Edina's Andy Jordahl stuff the puck into the goal from his knees during the Hornets' 9-3 state Class 2A quarterfinal win over Lakeville North. Photo by Adam Crane
The formal media season was over, but Connor Hurley was just getting started.
Four more interviews awaited the Edina junior forward, as reporters looking for that perfect sound byte or video clip were lined up like jets over LaGuardia.
Senior Andy Jordahl didn’t command quite the same attention.
“Come on, someone has got to ask Jordy a question,” Edina coach Curt Giles implored with a smile as the session deep in the underbelly of the Xcel Energy Center in St. Paul was about to end.
Earlier, Giles drew some chuckles from reporters when he described Jordahl as the key to Edina’s top line, a unit that includes sophomore Dylan Malmquist and junior Connor Hurley, two players who rank among the best in their age group in the nation.
“No question about that,” Giles said, reaffirming Jordahl as top line’s catalyst. “That’s what we say all the time.”
Edina senior Andy Jordahl crashes the net in search of a rebound. Photo by Adam Crane
Hurley has committed to play at Notre Dame and is a likely high-round NHL draft pick. Malmquist has the same sort of talent and potential hockey future.
Sometimes it’s hard to tell whether the deadpan Giles is serious or cracking wise.
Turns out he wasn’t kidding about Jordahl.
“People think I’m joking about that,” Giles said. “I’m not.”
Hurley had three goals and an assist, and Malmquist had two goals and an assist in the Hornets’ 9-3 demolition of Lakeville North on Thursday, March 7, in the state Class 2A quarterfinals
“These two kids are extremely, extremely talented,” Giles said about Hurley and Malmquist.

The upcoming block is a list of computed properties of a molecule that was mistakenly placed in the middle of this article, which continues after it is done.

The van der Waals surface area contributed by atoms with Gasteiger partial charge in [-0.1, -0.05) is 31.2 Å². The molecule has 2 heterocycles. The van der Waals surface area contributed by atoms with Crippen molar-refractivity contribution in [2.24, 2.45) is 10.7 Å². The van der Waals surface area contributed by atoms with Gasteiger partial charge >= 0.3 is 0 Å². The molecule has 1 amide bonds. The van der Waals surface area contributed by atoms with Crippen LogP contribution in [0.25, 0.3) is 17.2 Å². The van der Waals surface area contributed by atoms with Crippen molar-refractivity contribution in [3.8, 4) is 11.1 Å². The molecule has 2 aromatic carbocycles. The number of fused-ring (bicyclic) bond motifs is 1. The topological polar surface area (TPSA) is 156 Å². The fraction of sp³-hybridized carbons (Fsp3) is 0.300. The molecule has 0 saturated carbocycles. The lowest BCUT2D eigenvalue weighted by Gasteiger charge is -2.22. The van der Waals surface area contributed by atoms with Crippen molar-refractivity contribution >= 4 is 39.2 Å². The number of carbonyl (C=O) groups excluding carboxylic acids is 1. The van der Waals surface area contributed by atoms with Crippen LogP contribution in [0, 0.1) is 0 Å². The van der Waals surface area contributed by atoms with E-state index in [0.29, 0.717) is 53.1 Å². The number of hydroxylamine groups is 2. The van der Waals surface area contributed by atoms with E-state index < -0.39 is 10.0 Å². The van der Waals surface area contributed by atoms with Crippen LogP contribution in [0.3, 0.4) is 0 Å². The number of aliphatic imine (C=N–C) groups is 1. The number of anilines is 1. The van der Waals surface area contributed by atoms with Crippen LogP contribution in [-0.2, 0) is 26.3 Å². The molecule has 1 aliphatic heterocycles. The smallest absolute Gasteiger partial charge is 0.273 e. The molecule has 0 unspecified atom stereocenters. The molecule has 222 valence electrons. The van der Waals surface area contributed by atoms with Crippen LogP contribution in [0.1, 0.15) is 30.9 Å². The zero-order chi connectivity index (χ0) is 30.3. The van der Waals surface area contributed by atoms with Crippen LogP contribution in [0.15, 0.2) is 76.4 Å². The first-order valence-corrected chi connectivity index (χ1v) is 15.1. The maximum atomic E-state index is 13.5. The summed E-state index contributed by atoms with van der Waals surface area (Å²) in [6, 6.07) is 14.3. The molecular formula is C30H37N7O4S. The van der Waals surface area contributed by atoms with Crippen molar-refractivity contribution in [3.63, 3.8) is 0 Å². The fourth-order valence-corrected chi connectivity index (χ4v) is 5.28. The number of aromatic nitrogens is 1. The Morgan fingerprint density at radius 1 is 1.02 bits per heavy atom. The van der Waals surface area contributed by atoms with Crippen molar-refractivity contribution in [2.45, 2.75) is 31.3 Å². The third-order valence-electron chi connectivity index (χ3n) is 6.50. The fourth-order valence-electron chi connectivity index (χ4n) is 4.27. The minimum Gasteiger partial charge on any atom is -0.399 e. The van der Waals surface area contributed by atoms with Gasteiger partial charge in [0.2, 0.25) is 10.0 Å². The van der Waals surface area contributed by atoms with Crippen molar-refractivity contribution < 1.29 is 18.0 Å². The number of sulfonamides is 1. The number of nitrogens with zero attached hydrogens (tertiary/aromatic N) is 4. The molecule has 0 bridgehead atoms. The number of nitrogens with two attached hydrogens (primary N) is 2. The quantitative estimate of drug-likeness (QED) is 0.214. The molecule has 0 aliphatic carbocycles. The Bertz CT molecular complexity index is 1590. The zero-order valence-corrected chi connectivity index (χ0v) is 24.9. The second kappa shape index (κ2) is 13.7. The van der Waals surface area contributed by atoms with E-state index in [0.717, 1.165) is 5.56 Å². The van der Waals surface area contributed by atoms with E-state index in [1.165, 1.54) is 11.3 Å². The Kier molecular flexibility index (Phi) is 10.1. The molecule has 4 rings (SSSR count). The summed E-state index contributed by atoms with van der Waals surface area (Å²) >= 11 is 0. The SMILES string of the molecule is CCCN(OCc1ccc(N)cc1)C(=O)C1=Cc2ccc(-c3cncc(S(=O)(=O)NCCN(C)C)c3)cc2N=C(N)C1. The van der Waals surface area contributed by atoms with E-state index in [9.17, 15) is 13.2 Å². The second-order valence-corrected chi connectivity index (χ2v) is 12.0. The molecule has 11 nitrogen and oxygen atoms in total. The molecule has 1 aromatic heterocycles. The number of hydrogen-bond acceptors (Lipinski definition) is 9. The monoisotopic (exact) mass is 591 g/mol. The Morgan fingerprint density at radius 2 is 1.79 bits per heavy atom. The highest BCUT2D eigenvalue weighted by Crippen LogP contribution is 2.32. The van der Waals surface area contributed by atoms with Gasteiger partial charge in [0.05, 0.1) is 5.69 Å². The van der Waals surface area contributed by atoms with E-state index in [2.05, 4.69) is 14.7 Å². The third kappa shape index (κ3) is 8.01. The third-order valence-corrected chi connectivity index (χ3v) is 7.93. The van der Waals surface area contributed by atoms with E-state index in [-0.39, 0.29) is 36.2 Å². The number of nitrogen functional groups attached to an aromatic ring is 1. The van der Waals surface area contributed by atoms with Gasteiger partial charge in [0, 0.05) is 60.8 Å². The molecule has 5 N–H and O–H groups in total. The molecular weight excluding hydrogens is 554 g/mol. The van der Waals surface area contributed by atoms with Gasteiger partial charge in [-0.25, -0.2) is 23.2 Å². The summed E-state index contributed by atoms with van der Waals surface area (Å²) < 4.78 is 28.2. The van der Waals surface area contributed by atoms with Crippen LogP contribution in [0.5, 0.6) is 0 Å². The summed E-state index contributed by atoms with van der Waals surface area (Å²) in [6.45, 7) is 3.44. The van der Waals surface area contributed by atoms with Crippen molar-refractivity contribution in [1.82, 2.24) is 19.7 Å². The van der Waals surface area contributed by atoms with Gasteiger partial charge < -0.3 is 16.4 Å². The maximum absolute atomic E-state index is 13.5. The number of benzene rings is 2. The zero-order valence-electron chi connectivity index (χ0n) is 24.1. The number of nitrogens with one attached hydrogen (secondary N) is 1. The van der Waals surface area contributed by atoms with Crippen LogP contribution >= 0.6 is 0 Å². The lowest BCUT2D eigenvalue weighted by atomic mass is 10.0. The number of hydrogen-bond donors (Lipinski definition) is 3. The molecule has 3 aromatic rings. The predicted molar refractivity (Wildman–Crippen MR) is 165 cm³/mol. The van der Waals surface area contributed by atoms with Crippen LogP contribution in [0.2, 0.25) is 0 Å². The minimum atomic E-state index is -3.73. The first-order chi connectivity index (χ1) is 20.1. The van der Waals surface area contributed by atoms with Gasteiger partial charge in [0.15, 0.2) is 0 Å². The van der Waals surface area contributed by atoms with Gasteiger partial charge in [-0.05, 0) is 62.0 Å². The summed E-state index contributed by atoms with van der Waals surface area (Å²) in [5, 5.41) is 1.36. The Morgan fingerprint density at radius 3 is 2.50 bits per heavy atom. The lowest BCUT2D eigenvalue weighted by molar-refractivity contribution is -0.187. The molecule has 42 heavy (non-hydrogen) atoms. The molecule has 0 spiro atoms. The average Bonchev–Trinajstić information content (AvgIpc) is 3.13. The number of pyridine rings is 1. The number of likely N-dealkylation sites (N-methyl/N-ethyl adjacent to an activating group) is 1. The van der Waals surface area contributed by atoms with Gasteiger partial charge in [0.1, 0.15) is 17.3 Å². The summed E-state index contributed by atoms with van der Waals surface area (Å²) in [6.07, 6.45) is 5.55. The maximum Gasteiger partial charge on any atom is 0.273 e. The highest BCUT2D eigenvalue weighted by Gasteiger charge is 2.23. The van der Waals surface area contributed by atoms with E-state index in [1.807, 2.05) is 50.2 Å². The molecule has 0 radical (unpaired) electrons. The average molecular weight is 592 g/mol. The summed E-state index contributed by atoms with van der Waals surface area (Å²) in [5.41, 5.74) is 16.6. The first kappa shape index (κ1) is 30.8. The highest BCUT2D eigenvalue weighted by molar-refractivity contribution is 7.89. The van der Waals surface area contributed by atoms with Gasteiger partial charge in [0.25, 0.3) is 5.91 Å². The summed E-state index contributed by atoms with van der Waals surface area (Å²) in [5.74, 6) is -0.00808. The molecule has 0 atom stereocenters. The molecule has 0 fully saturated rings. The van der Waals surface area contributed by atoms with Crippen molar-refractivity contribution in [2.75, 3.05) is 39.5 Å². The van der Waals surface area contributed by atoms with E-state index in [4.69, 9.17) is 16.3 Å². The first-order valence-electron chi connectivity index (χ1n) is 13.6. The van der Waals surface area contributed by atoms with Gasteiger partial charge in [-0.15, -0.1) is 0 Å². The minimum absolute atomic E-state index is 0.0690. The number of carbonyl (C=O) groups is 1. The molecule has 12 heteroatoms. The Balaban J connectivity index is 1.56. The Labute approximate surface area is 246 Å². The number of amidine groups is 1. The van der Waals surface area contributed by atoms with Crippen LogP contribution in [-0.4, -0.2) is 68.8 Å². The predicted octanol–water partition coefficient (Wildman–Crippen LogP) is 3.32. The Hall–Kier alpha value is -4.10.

Then there’s Jordahl. He had a goal and an assist against the Panthers.
“You watch Jordy, and you watch film of Jordy, and you watch Jordy play, and he just kind of moves along,” Giles said. “But then the next thing you know he makes that play.”
Edina's Dylan Malmquist (20) and Connor Hurley (16) make up the more well-known two-thirds of the Hornets' top line. Photo by Adam Crane.
Last season the trio of Hurley, Malmquist and Jordahl shouldered much of the Hornets’ scoring load -- Hurley went just three games out of 30 without a point. Edina, however, didn’t have the firepower to match Benilde-St. Margaret’s in last year’s state Class 2A quarterfinals. The Red Knights beat the Hornets 5-1 en route to the championship.
“Everybody knows if you put Hurley and Malmquist and Jordahl together, good things are going to happen,” Giles said. “But then you have one line. We’ve been down that road before. With one line you can only go so far and get so much done.”
Zach Budish, Anders Lee and Marshall Everson formed one of the most potent lines in Edina history, but as seniors they lost 5-2 to Moorhead in the 2009 state quarterfinals. Budish was injured and didn’t play in that game, but No. 1 Edina still was an overwhelming favorite to, at the very least, reach the title game.
Giles has been wary of stacking his top line ever since. He didn’t know what he had in Malmquist, Hurley and Jordahl last year until they started scoring at a steady clip. Before this season Giles figured it might be best to spread the scoring around. No more live-and-die with three players.
Jordahl had good success on a line with Cullen Munson and Bo Brauer, but the production of Edina’s top line dipped. Hurley has been held without a point seven times this season, including three straight games against top opponents during the Schwan Cup Gold Division tournament in late December.
Giles said unlike last season opposing teams have been intent on stopping Hurley and Malmquist at any cost.
Jordahl was moved back to the No. 1 line late in the season. On Thursday the good times returned with the combined six goals against Lakeville North, including a diving wraparound by Jordahl early in the third period.
“He’s just one of those guys, every pass, every shot, everything, it just seems like it’s perfect,” Hurley said about Jordahl. “He’s kind of a little quiet guy but he quietly gets the points. He’s obviously a big key for us. He makes it happen."